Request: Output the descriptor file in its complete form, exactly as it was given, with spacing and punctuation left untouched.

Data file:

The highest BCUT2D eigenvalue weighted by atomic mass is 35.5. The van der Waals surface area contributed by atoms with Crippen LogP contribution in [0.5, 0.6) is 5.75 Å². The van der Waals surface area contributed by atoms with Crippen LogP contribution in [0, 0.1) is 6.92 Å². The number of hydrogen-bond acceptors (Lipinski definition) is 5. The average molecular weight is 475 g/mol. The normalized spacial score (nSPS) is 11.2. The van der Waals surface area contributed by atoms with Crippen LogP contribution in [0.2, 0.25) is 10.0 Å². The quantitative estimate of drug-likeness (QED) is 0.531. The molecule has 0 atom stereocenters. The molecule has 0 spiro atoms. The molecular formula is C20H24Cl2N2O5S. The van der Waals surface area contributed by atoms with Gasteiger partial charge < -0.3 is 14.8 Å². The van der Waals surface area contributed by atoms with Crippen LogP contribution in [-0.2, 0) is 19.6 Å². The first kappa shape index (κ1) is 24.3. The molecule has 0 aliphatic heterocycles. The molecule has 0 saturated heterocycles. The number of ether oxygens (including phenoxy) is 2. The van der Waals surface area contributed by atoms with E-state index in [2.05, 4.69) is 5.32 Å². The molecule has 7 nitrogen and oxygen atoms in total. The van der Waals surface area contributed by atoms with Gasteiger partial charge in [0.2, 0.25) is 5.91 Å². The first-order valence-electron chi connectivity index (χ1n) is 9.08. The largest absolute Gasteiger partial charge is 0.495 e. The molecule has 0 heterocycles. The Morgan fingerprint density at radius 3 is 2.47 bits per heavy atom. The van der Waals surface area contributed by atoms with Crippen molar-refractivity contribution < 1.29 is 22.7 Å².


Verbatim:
The highest BCUT2D eigenvalue weighted by atomic mass is 35.5. The van der Waals surface area contributed by atoms with Crippen LogP contribution in [0.5, 0.6) is 5.75 Å². The van der Waals surface area contributed by atoms with Crippen LogP contribution in [0, 0.1) is 6.92 Å². The number of hydrogen-bond acceptors (Lipinski definition) is 5. The average molecular weight is 475 g/mol. The normalized spacial score (nSPS) is 11.2. The van der Waals surface area contributed by atoms with Crippen LogP contribution in [0.2, 0.25) is 10.0 Å². The quantitative estimate of drug-likeness (QED) is 0.531. The molecule has 0 atom stereocenters. The molecule has 0 spiro atoms. The molecular formula is C20H24Cl2N2O5S. The van der Waals surface area contributed by atoms with Gasteiger partial charge < -0.3 is 14.8 Å². The van der Waals surface area contributed by atoms with Crippen LogP contribution in [-0.2, 0) is 19.6 Å². The first kappa shape index (κ1) is 24.3. The molecule has 0 aliphatic heterocycles. The molecule has 0 saturated heterocycles. The number of ether oxygens (including phenoxy) is 2. The van der Waals surface area contributed by atoms with E-state index in [2.05, 4.69) is 5.32 Å². The molecule has 7 nitrogen and oxygen atoms in total. The van der Waals surface area contributed by atoms with Gasteiger partial charge in [0.2, 0.25) is 5.91 Å². The first-order valence-electron chi connectivity index (χ1n) is 9.08. The largest absolute Gasteiger partial charge is 0.495 e. The molecule has 0 heterocycles. The Morgan fingerprint density at radius 3 is 2.47 bits per heavy atom. The van der Waals surface area contributed by atoms with Crippen molar-refractivity contribution < 1.29 is 22.7 Å².